This past Friday — Good Friday — the guitar was delivered by UPS to my father in Houston, just in time for the 41st anniversary of my uncle’s death. My family down there is, to say the least, ecstatic, and I am still gobsmacked at how this all came to be. Let’s face it, the probability is beyond calculation. I’m grateful, which feels like a tremendous understatement. Grateful to the people at the studio in New Jersey. Grateful to everyone who has shared Michael’s story (including that serial number!) on the web. I will most likely write something more comprehensive about this, because there are so many moving parts — names, places, people — and the story is much larger than what I’m able to encapsulate here. But I’ll get to that when the dust has settled.

Guild D40


The Memphis Effect

As mentioned in my last post, going to Memphis had an effect on me. One thing that it affected that I didn’t have the space to mention was how I was influenced musically.

First, let me tell you about American museums (or at least museums in Memphis): unlike here in Toronto (I’m thinking of the ROM) where you are basically in an Ikea and are able to roam about and find the exits freely, the museums I went to in Memphis (namely the National Civil Rights Museum and the Stax Museum of American Soul Music) subscribed to a similar script. First, thou shalt sit and watch an obligatory documentary for at least 12 minutes before entering said museum. Second, after said documentary has been screened, thou shalt exit through appointed theatre exits and continue through a prescribed path until the gift shop approacheth, not unlike a mouse in a maze.

Thing is, during the Stax documentary (which was very well done, as was the NCRM doc), I witnessed the apparition of Sister Rosetta Tharpe. Now, if you have a decent knowledge of rock-and-roll, you might have heard Sister Tharpe’s name as an early influence on the genre. This is similar to how some of us might hear the name Kepler attributed to astronomy or Cruyff as pertains soccer. I sat there on that Saturday afternoon (I was amongst a cohort of three people) and watched an excerpt of her performing the gospel standard Down By The Riverside with a choir behind her, ripping into her white Gibson SG for a ridiculously soulful guitar solo.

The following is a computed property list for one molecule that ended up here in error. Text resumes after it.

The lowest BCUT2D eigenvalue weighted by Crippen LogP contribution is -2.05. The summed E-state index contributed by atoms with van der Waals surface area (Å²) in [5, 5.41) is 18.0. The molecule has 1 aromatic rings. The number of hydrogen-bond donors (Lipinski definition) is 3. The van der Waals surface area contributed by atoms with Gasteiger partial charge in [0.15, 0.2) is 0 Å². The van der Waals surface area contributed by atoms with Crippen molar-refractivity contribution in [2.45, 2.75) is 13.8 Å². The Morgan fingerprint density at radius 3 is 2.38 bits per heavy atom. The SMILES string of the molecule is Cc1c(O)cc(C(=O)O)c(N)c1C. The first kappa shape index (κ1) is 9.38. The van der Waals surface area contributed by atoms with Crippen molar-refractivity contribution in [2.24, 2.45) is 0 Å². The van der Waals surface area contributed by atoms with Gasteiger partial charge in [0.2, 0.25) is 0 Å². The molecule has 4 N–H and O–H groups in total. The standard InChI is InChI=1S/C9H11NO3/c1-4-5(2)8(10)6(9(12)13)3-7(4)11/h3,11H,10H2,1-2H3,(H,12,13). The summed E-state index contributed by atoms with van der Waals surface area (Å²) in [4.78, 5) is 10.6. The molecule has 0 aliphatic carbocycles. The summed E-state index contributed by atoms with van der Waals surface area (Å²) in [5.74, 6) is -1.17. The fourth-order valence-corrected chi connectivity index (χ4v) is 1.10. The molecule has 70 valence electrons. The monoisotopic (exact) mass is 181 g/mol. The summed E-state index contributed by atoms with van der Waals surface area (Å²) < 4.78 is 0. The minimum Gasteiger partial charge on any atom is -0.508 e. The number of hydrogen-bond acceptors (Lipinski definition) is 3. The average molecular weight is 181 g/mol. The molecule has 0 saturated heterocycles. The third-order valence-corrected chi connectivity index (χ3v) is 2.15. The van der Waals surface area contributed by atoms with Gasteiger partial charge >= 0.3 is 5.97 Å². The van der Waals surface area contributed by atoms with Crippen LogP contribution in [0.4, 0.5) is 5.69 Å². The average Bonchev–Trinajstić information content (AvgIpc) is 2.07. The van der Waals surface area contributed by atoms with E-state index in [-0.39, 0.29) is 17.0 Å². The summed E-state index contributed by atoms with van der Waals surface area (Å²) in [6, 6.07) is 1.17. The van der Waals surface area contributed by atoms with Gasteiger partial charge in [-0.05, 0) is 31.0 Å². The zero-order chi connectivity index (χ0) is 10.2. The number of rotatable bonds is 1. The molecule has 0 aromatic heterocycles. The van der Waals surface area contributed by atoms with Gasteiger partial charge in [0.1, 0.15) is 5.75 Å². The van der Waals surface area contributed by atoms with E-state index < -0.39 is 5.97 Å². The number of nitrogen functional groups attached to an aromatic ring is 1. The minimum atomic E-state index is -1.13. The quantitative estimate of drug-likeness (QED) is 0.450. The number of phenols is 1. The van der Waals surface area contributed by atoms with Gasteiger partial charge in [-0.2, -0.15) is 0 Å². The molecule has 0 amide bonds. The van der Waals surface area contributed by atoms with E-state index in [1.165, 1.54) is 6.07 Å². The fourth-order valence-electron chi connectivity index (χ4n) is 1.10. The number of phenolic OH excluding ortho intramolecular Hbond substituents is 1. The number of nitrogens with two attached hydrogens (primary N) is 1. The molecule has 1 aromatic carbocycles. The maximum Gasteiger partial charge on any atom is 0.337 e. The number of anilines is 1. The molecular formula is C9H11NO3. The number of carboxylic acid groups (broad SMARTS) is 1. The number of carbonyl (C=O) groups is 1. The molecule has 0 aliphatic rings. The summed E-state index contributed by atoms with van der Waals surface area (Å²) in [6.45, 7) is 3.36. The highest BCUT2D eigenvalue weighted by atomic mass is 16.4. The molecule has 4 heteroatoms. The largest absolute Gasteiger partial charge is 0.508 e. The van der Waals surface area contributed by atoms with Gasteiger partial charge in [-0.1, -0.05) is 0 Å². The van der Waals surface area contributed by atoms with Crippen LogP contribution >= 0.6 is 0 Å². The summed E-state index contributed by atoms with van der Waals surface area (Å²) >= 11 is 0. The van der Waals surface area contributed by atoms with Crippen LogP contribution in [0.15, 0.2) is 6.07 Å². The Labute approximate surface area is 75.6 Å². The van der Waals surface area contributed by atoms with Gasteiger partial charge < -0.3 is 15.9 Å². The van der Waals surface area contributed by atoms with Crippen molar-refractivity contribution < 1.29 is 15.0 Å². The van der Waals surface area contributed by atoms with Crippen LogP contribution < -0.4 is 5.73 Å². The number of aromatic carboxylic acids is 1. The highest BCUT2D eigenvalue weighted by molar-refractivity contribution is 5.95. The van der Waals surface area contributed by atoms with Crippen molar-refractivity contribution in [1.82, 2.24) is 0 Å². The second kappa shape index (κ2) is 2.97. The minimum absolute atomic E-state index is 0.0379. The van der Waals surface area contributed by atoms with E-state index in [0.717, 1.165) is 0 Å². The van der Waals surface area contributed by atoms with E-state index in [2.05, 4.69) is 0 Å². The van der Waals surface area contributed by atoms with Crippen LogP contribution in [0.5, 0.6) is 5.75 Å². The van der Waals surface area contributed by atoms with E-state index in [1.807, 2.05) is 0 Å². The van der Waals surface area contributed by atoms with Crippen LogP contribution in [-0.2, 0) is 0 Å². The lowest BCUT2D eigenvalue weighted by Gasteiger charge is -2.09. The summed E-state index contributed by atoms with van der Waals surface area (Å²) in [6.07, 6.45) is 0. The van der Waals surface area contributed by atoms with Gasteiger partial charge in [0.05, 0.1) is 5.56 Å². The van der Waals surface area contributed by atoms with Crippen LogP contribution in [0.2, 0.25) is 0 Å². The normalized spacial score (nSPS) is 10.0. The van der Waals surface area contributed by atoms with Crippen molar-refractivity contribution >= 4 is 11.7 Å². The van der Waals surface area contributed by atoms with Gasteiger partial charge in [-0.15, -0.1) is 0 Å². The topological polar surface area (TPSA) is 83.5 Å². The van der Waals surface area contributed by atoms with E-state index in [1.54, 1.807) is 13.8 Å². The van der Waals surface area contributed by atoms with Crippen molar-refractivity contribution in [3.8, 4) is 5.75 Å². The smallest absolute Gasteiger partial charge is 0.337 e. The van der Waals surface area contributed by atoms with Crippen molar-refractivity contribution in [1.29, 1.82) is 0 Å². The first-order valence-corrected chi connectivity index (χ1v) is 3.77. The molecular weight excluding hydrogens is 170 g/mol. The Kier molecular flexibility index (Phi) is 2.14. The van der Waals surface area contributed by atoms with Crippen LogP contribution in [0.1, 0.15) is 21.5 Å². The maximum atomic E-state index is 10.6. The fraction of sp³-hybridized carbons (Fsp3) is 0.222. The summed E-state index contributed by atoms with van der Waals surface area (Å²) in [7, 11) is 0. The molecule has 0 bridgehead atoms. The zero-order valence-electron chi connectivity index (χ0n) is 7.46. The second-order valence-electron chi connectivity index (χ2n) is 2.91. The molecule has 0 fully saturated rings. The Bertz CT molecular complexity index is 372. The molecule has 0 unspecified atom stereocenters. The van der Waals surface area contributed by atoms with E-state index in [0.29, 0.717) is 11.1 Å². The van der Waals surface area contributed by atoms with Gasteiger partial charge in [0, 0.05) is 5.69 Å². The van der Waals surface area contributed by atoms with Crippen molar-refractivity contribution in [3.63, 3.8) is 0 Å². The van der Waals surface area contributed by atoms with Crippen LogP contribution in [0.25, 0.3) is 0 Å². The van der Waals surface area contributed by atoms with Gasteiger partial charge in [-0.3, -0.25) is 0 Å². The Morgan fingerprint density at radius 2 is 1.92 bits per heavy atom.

That did it.

Leaving Stax, I proceeded to watch everything I could on Tharpe, with particular attention to her electric guitar performances. This was not someone playing rhythm guitar while she sang, strumming chords. Just as her voice had a beautiful, soaring quality with a lot of power behind it, so did her guitar work. Technically and tonally she was (and is) extremely expressive, demonstrating a vocabulary of electric guitar playing that predated rock-and-roll as we know it, combining both religious and secular gospel with R&B. There are a number of good places to read more about her — here’s one. And another. It’s no surprise that when she was finally (belatedly) inducted into the Rock and Roll Hall of Fame, it was Alabama Shakes’ Brittany Howard who introduced her.

But I wanted more. I was inspired to the degree that I wanted to explore what I saw beyond listenership. And so I did my research, and after a couple of weeks, I located a guitar teacher. And after a lesson or two, I ended up locating a semi-hollowbody guitar — an Epiphone Riviera Custom P-93 (pictured) that someone was selling because they weren’t finding use for it.

An Epiphone Riviera Custom P-93

I play drums and can do adequate keyboards, but I’ve never (ever) wanted to learn to play guitar (just magically “play” it? Sure, but not actually learn the thing), despite the fact that some of the greatest influences on me are from guitar-driven music. Learning guitar is a strange yet rewarding process of teaching the increasingly calloused finger tips of my left hand to traverse the frets and coordinate themselves, touching the strings at first hesitantly, then, with practice, confidently. Oh, and then there are the pickups, the tuning, the tremolo bar. I’m not doing this because I want to start a band or play on stage, but rather because I’m drawn to this process, and a relationship that I am building with the instrument.

What am I learning? Mostly surf and rockabilly, for the time being.

Here’s more SRT: